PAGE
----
Computer Science 226
Algorithms and Data Structures
Fall 2008

Course Information | Assignments | Exercises | Lectures | Administration


Below are links to the programming assignments. This list is tentative and is to be considered subject to change. Once the assignment leaves the "not yet updated for Fall 2008" part of the table, no significant changes will be made. The checklist link associated with each assignment points to clarification, test data, and hints that might be helpful in completing the assignment.

1 Percolation 9/17 checklist
2 Deques and randomized queues 9/24 checklist
3 Pattern recognition 10/1 checklist
4 8 puzzle 10/8 checklist
5 The Markovian candidate 10/15 checklist
6 WordNet 11/12 checklist
7 Burrows-Wheeler 12/3 checklist
8 Smallest enclosing circle 12/10 checklist

Grading policy.  Your code will be graded for correctness, efficiency, clarity, programming style (including comments), and elegance. It is your responsibility to describe how you have completed the assignment in the submission, not ours to glean this information from your code.

Lateness policy.  If you submit an assignment late (more than a few hours), you risk losing a substantial number of points. Assignments submitted more than a week late, or after the Dean's date, will receive no credit. Your preceptor can grant extensions on an individual basis at their discretion.

Collaboration policy.  Programming is an individual creative process much like composition. You must reach your own understanding of the problem and discover a path to its solution. During this time, discussions with other people are permitted and encouraged. However, when the time comes to write code that solves the problem, such discussions are no longer appropriate: the code must be your own work. If you have a question about how to use some feature of Java, the operating system, or some other relevant application, you can certainly ask your friends or the teaching assistants, but specific questions about code you have written must be treated more carefully. For each assignment, you must specifically describe in your readme.txt file, whatever help (if any) that you received from others and tell us the names of any individuals with whom you collaborated. This includes help from friends, classmates, lab TAs, and course staff members.

Do not, under any circumstances, copy another person's code. Incorporating someone else's code into your program in any form is a violation of academic regulations. This includes adapting solutions or partial solutions to assignments from any offering of this course or any other course. Abetting plagiarism or unauthorized collaboration by "sharing" your code is also prohibited. Sharing code in digital form is an especially egregious violation: do not e-mail your code or make your source files available to anyone.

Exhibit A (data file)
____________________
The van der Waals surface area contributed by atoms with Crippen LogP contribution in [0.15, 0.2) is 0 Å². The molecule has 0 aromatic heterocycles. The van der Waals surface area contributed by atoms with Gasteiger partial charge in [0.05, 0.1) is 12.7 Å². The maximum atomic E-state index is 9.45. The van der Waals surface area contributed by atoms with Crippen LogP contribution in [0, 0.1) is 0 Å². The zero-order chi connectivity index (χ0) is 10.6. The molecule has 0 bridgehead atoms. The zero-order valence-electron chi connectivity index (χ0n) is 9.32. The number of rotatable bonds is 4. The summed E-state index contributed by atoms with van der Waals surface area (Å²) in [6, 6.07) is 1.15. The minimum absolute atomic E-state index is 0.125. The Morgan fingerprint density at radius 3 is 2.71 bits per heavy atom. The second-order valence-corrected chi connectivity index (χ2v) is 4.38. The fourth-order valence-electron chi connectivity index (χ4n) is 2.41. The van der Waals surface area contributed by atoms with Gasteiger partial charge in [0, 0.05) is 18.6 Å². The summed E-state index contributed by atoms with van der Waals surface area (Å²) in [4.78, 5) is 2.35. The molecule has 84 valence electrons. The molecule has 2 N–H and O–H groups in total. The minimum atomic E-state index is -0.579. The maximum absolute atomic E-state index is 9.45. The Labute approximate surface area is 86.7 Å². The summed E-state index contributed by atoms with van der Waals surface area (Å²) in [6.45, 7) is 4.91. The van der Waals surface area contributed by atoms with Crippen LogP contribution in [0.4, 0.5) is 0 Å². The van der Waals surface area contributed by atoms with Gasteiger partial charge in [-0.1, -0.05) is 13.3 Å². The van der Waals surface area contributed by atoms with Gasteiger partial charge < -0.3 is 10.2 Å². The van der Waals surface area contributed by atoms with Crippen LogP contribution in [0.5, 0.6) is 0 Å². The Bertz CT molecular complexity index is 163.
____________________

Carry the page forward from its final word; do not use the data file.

There is one exception to the code-sharing rule: You may adapt code from the COS 126 or COS 226 course materials provided that you explain what code you use, and cite its source in your comments. An example citation appears in

This policy supplements the University's academic regulations, making explicit what constitutes a violation for this course. Princeton Rights, Rules, Responsibilities handbook asserts:

The only adequate defense for a student accused of an academic violation is that the work in question does not, in fact, constitute a violation. Neither the defense that the student was ignorant of the regulations concerning academic violations nor the defense that the student was under pressure at the time the violation was committed is considered an adequate defense.
If you have any questions about these matters, please consult a course staff member. Violators will be referred to the Committee on Discipline for review; if found guilty, you will receive an F as a course grade plus whatever disciplinary action the Committee imposes.

Pair programming.   Unless explicitly prohibited, you may work jointly with one partner in your precept. In such cases, both partners are responsible for jointly contributing to and understanding all parts of the completed assignment. In this case, only one partner submits the code and analysis; both partners receive the same grade.

Submission.  Submit your solutions electronically via the web submission system on the course home page. Be sure to write your name and precept number on every file you submit. Be sure to submit all of the required files, and use exactly the (case-sensitive) filenames provided. Once you submit all of the required files, click the Run Script button to make sure that it compiles cleanly. If you do not follow these directions, you will lose a substantial number of points. You can resubmit and unsubmit files as needed up until the submission deadline.